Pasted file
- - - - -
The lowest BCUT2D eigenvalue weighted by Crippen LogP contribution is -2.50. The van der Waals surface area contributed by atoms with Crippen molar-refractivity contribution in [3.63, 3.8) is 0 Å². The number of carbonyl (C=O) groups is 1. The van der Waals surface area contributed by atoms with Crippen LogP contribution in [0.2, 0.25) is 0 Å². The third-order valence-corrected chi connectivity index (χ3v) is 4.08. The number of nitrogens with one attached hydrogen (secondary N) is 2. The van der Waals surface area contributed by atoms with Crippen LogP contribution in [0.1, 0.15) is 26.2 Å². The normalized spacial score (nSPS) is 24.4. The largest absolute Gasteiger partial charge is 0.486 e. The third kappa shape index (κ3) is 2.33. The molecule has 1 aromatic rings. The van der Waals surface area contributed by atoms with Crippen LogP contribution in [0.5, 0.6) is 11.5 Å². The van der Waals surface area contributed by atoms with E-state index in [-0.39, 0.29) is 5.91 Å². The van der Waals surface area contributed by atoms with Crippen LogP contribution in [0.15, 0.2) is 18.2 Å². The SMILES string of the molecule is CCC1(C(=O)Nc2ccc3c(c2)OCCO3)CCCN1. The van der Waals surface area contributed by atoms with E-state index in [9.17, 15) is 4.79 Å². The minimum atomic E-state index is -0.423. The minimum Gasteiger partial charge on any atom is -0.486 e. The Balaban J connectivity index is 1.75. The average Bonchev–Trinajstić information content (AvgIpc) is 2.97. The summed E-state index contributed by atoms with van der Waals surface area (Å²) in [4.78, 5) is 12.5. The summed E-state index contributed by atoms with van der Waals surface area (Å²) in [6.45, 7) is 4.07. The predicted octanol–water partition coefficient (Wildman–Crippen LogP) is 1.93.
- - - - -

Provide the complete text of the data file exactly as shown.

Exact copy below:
The lowest BCUT2D eigenvalue weighted by Crippen LogP contribution is -2.50. The van der Waals surface area contributed by atoms with Crippen molar-refractivity contribution in [3.63, 3.8) is 0 Å². The number of carbonyl (C=O) groups is 1. The van der Waals surface area contributed by atoms with Crippen LogP contribution in [0.2, 0.25) is 0 Å². The third-order valence-corrected chi connectivity index (χ3v) is 4.08. The number of nitrogens with one attached hydrogen (secondary N) is 2. The van der Waals surface area contributed by atoms with Crippen LogP contribution in [0.1, 0.15) is 26.2 Å². The normalized spacial score (nSPS) is 24.4. The largest absolute Gasteiger partial charge is 0.486 e. The third kappa shape index (κ3) is 2.33. The molecule has 1 aromatic rings. The van der Waals surface area contributed by atoms with Crippen LogP contribution in [0.5, 0.6) is 11.5 Å². The van der Waals surface area contributed by atoms with E-state index in [-0.39, 0.29) is 5.91 Å². The van der Waals surface area contributed by atoms with Crippen LogP contribution in [0.15, 0.2) is 18.2 Å². The SMILES string of the molecule is CCC1(C(=O)Nc2ccc3c(c2)OCCO3)CCCN1. The van der Waals surface area contributed by atoms with E-state index in [9.17, 15) is 4.79 Å². The minimum atomic E-state index is -0.423. The minimum Gasteiger partial charge on any atom is -0.486 e. The Balaban J connectivity index is 1.75. The average Bonchev–Trinajstić information content (AvgIpc) is 2.97. The summed E-state index contributed by atoms with van der Waals surface area (Å²) in [4.78, 5) is 12.5. The summed E-state index contributed by atoms with van der Waals surface area (Å²) in [6.45, 7) is 4.07. The predicted octanol–water partition coefficient (Wildman–Crippen LogP) is 1.93.